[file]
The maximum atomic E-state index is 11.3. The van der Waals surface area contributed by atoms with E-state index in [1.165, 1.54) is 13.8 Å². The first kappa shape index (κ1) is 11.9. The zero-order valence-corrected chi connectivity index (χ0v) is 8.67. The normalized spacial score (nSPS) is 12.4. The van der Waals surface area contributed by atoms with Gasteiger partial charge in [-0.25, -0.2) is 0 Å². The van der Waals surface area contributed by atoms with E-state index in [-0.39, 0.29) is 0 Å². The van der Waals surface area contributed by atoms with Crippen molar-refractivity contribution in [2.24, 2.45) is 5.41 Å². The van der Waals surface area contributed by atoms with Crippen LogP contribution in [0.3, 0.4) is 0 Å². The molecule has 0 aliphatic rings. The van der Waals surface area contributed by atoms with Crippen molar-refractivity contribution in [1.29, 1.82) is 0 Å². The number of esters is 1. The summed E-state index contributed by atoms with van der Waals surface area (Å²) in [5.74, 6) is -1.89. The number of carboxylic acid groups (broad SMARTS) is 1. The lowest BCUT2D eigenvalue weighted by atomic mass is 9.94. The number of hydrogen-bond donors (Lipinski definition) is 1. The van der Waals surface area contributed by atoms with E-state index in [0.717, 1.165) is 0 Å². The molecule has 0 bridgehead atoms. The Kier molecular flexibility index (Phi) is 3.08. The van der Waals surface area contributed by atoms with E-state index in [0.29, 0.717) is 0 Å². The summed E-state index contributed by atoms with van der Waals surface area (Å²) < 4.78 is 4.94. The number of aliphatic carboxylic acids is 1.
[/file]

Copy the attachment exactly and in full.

The maximum atomic E-state index is 11.3. The van der Waals surface area contributed by atoms with E-state index in [1.165, 1.54) is 13.8 Å². The first kappa shape index (κ1) is 11.9. The zero-order valence-corrected chi connectivity index (χ0v) is 8.67. The normalized spacial score (nSPS) is 12.4. The van der Waals surface area contributed by atoms with Gasteiger partial charge in [-0.25, -0.2) is 0 Å². The van der Waals surface area contributed by atoms with E-state index in [-0.39, 0.29) is 0 Å². The van der Waals surface area contributed by atoms with Crippen molar-refractivity contribution in [2.24, 2.45) is 5.41 Å². The van der Waals surface area contributed by atoms with Crippen LogP contribution in [0.3, 0.4) is 0 Å². The molecule has 0 aliphatic rings. The van der Waals surface area contributed by atoms with Crippen molar-refractivity contribution in [1.29, 1.82) is 0 Å². The number of esters is 1. The summed E-state index contributed by atoms with van der Waals surface area (Å²) in [5.74, 6) is -1.89. The number of carboxylic acid groups (broad SMARTS) is 1. The lowest BCUT2D eigenvalue weighted by atomic mass is 9.94. The number of hydrogen-bond donors (Lipinski definition) is 1. The van der Waals surface area contributed by atoms with E-state index in [0.717, 1.165) is 0 Å². The molecule has 0 bridgehead atoms. The Kier molecular flexibility index (Phi) is 3.08. The van der Waals surface area contributed by atoms with E-state index in [0.29, 0.717) is 0 Å². The summed E-state index contributed by atoms with van der Waals surface area (Å²) < 4.78 is 4.94. The number of aliphatic carboxylic acids is 1.